“Okay, now let’s see a squat, I’m gonna go first and then you try.”
The above is a standard sentence during my PAC Profile assessments and it carries with it powerful proactivity. I just also serendipitously learned that “proactivity” is a real, bona-fide word. When we teach movement, it makes sense to demonstrate first. Explaining to anybody a physical activity they’ve never performed, or performed with questionable technique, will skew towards wheels-fall-off territory early. Proactive practices give us and our athletes more opportunity sooner, and reduce the need to backtrack.
The most efficient use of initial instruction time (the first time we are teaching an exercise) looks like this:
- Provide supported performance
For the ASD (Autism Spectrum Disorder) population, labeling in particular can have interim or long-term benefit for language (productive and receptive), memory, and independence. If the athlete is familiar with the word “squat” and can equate it to the movement pattern that constitutes a squat (whatever their current ability level), the coach does not have to repeat and demonstrate and repeat and repeat and repeat. Because the athlete already knows. The word squat and the movement squat have been paired in a way that makes sense, and is memorable, for the athlete.
Labeling adds to the lexicon. It’s remarkable just how much functional language we can build through fitness programs. Not only exercise names “squat, press, pull-down, push throw, rope swings…” but objects “Sandbell, rope, cones, Dynamax ball, sandbag…” and abstract concepts including prepositions “in, on, under, right, left, up, down…” When our athletes are actively engaged in fitness activities teaching these terms/concepts is easily presented in a natural manner.
Demonstrating is crucial because it circumvents us and our athlete standing there and staring at one another (or off into the distance for those of our less-eye-contact-inclined friends). We always demonstrate a new exercise; this provides context and a framework for both the learning style and that athlete’s interpretation of what we just did. We’ll learn how they follow visual modeling and, often, how motivated they are to perform the thing they just saw.
Do they get right down to squatting? Are they hesitating? Overwhelmed? We will be given really good clues here.
Providing supported performance means that we are starting the athlete at a level of performance that they are sure to master quickly (if we have to progress the exercise immediately this is a good sign). If we wind up progressing an exercise five times during the first session then good. Good! This translates to the athlete having early successes that can be reinforced. We usually prefer to do the exercises that we’re good at, and our athletes with autism are not much of an exception.
We may provide a physical or guided prompt early on with an exercise to ensure safe and effective technical performance. With the squat this may mean having the athlete hold on to a resistance band attached to a secure, stable area and squatting to an elevated surface (we always use Dynamax balls propped up on cardio step risers).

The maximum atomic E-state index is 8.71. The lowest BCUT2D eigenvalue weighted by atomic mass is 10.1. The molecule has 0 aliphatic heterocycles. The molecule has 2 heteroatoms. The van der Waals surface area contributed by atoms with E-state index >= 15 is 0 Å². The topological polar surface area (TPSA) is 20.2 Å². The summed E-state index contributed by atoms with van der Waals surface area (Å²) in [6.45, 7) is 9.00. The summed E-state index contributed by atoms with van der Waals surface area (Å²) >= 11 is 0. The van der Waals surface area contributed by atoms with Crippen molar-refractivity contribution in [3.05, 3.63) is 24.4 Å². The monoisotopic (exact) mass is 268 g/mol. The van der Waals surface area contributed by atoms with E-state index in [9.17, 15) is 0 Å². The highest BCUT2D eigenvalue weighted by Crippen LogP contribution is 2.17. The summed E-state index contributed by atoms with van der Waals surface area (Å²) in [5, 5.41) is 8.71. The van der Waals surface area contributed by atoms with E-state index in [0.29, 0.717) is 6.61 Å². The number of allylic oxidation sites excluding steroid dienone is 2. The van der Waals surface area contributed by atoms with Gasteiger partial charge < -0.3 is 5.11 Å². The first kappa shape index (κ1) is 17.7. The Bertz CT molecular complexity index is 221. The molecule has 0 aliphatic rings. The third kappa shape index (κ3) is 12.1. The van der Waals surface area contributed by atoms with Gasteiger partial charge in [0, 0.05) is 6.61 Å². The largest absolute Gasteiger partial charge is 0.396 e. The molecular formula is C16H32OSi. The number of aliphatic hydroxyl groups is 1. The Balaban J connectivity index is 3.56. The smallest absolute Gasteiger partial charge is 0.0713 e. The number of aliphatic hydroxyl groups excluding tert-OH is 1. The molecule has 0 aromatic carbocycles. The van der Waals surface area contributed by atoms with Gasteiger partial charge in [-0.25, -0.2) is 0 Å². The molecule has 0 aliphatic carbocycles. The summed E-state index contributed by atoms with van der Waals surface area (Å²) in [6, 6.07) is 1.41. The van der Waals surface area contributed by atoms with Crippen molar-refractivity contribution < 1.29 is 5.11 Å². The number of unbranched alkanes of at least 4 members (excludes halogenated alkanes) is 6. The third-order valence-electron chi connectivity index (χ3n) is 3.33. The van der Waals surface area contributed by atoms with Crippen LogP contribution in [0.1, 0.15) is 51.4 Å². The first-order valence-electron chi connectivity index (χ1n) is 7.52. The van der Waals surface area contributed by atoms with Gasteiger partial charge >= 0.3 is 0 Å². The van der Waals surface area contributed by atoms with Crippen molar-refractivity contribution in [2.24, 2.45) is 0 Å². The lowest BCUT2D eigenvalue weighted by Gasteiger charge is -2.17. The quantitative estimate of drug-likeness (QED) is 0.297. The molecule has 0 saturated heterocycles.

Depending on physical, adaptive, and/or cognitive ability, we may be able to fade this support in the first session or it could take months. I have some highly motivated athletes who, because of their physical needs, require longer practice with a given level of an exercise before they’ve reached mastery and can progress. The athlete should be held to the expectation of his/her best current level of performance (unless we’re talking about exceptional amounts of strength or power, because then programming changes a bit).
Efficient and effective coaching enables us to determine how best the athlete will learn a particular exercise. While it’s tempting to classify our athletes as “more visual” or “more kinesthetic” learners I’ve found that it is far better to approach this from an exercise-by-exercise basis. Some of my athletes need physical prompting through the end range of an overhead press but can “get” a band row when I demonstrate pulling my arms back while standing parallel to them.
“Don’t know how” is a misinterpretation of breakdown in effective coaching communication. We need to be instructing with less words, more action. More show than tell.
When our athletes, or any of us, don’t understand the direction, the contingency, or the expectation we freeze, get off-task, get frustrated, or a Lucky Charms marshmallow cornucopia concoction of all three. Being proactive in coaching means giving our athletes the information they require delivered in a way that is useful.
It is easy to take for granted the neurotypical ability to interpret nuance, abstraction, and implied information; the untold stuff between the clearly marked things. Giving our athletes the context and environment to succeed, especially in the first few sessions or when teaching a new exercises becomes our bridge to success in coaching and performance.
Photos provided by Eric Chessen.
Eric Chessen, M.S., is an Exercise Physiologist with an extensive background in Applied Behavior Analysis. Eric provides on-site and distance consulting worldwide. He is the founder of Autism Fitness®, offering courses, tools, resources and a community network to empower support professionals to deliver adaptive fitness programming to anyone with developmental deficits to create powerful daily living outcomes that last a lifetime.